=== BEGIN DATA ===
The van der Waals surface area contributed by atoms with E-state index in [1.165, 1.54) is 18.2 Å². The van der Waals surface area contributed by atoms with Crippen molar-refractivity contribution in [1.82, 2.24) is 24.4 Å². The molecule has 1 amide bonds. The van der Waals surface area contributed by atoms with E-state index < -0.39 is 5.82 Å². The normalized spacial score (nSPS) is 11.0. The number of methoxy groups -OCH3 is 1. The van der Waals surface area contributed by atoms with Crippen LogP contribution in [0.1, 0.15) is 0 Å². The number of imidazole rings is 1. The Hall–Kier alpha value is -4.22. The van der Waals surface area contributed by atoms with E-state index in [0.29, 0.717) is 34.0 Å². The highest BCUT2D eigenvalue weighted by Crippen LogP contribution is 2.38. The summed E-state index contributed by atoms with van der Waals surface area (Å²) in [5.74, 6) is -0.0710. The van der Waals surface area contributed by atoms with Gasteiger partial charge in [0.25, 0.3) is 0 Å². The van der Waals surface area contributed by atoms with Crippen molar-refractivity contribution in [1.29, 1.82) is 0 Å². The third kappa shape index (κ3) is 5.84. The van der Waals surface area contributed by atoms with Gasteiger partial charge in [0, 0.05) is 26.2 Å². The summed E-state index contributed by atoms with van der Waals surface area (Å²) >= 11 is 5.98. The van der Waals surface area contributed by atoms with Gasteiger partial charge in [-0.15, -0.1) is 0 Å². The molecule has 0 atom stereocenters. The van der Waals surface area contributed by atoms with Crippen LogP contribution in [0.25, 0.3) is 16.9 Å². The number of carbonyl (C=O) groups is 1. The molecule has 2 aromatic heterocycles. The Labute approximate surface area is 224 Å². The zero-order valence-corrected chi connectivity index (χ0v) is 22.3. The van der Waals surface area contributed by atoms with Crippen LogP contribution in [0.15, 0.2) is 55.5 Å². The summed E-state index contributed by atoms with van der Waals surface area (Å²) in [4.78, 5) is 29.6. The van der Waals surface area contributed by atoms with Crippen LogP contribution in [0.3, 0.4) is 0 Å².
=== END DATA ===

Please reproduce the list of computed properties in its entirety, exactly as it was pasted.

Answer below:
The van der Waals surface area contributed by atoms with E-state index in [1.165, 1.54) is 18.2 Å². The van der Waals surface area contributed by atoms with Crippen molar-refractivity contribution in [1.82, 2.24) is 24.4 Å². The molecule has 1 amide bonds. The van der Waals surface area contributed by atoms with E-state index < -0.39 is 5.82 Å². The normalized spacial score (nSPS) is 11.0. The number of methoxy groups -OCH3 is 1. The van der Waals surface area contributed by atoms with Crippen LogP contribution in [0.1, 0.15) is 0 Å². The number of imidazole rings is 1. The Hall–Kier alpha value is -4.22. The van der Waals surface area contributed by atoms with E-state index in [0.29, 0.717) is 34.0 Å². The highest BCUT2D eigenvalue weighted by Crippen LogP contribution is 2.38. The summed E-state index contributed by atoms with van der Waals surface area (Å²) in [5.74, 6) is -0.0710. The van der Waals surface area contributed by atoms with Gasteiger partial charge in [0.25, 0.3) is 0 Å². The van der Waals surface area contributed by atoms with Crippen molar-refractivity contribution in [1.29, 1.82) is 0 Å². The third kappa shape index (κ3) is 5.84. The van der Waals surface area contributed by atoms with Gasteiger partial charge in [0, 0.05) is 26.2 Å². The summed E-state index contributed by atoms with van der Waals surface area (Å²) >= 11 is 5.98. The van der Waals surface area contributed by atoms with Gasteiger partial charge in [-0.15, -0.1) is 0 Å². The molecule has 0 atom stereocenters. The van der Waals surface area contributed by atoms with Crippen LogP contribution in [0.25, 0.3) is 16.9 Å². The number of carbonyl (C=O) groups is 1. The molecule has 2 aromatic heterocycles. The Labute approximate surface area is 224 Å². The zero-order valence-corrected chi connectivity index (χ0v) is 22.3. The van der Waals surface area contributed by atoms with Crippen LogP contribution in [0.15, 0.2) is 55.5 Å². The summed E-state index contributed by atoms with van der Waals surface area (Å²) in [4.78, 5) is 29.6. The van der Waals surface area contributed by atoms with Crippen LogP contribution in [0.3, 0.4) is 0 Å².